Libraries at University of Nebraska-Lincoln


Date of this Version


Document Type



PLoS ONE (2021) 16(3): e0246099

Editor: Hussein Suleman, University of Cape Town, South Africa

Received: July 5, 2019 Accepted: January 13, 2021 Published: March 24, 2021

Peer Review History

PLOS recognizes the benefits of transparency in the peer review process; therefore, we enable the publication of all of the content of peer review and author responses alongside final, published articles. The editorial history of this article is available here:

Data Availability Statement

The code and data are available in GitHub repository: In addition, the data has been submitted to the iDiv data portal (


Copyright 2021, the authors. Open access material

License: Creative Commons Attribution (CC BY)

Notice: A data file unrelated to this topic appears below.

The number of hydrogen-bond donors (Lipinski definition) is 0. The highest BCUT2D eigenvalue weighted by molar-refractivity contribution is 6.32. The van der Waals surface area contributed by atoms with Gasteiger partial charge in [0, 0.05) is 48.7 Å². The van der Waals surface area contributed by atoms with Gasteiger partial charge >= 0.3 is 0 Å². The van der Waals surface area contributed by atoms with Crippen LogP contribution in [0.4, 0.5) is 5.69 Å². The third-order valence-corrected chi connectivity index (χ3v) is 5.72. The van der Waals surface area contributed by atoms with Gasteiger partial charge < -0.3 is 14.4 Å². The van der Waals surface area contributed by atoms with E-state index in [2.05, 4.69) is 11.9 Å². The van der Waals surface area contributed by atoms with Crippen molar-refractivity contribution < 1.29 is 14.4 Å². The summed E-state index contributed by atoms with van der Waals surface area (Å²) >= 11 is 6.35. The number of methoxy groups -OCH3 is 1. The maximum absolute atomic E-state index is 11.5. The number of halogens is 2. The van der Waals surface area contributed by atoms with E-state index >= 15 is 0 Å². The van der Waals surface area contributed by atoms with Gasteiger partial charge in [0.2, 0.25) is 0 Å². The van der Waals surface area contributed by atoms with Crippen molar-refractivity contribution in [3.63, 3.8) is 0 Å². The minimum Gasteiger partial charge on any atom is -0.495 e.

The increasing amount of publicly available research data provides the opportunity to link and integrate data in order to create and prove novel hypotheses, to repeat experiments or to compare recent data to data collected at a different time or place. However, recent studies have shown that retrieving relevant data for data reuse is a time-consuming task in daily research practice. In this study, we explore what hampers dataset retrieval in biodiversity research, a field that produces a large amount of heterogeneous data. In particular, we focus on scholarly search interests and metadata, the primary source of data in a dataset retrieval system. We show that existing metadata currently poorly reflect information needs and therefore are the biggest obstacle in retrieving relevant data. Our findings indicate that for data seekers in the biodiversity domain environments, materials and chemicals, species, biological and chemical processes, locations, data parameters and data types are important information categories. These interests are well covered in metadata elements of domain-specific standards. However, instead of utilizing these standards, large data repositories tend to use metadata standards with domain-independent metadata fields that cover search interests only to some extent. A second problem are arbitrary keywords utilized in descriptive fields such as title, description or subject. Keywords support scholars in a full text search only if the provided terms syntactically match or their semantic relationship to terms used in a user query is known.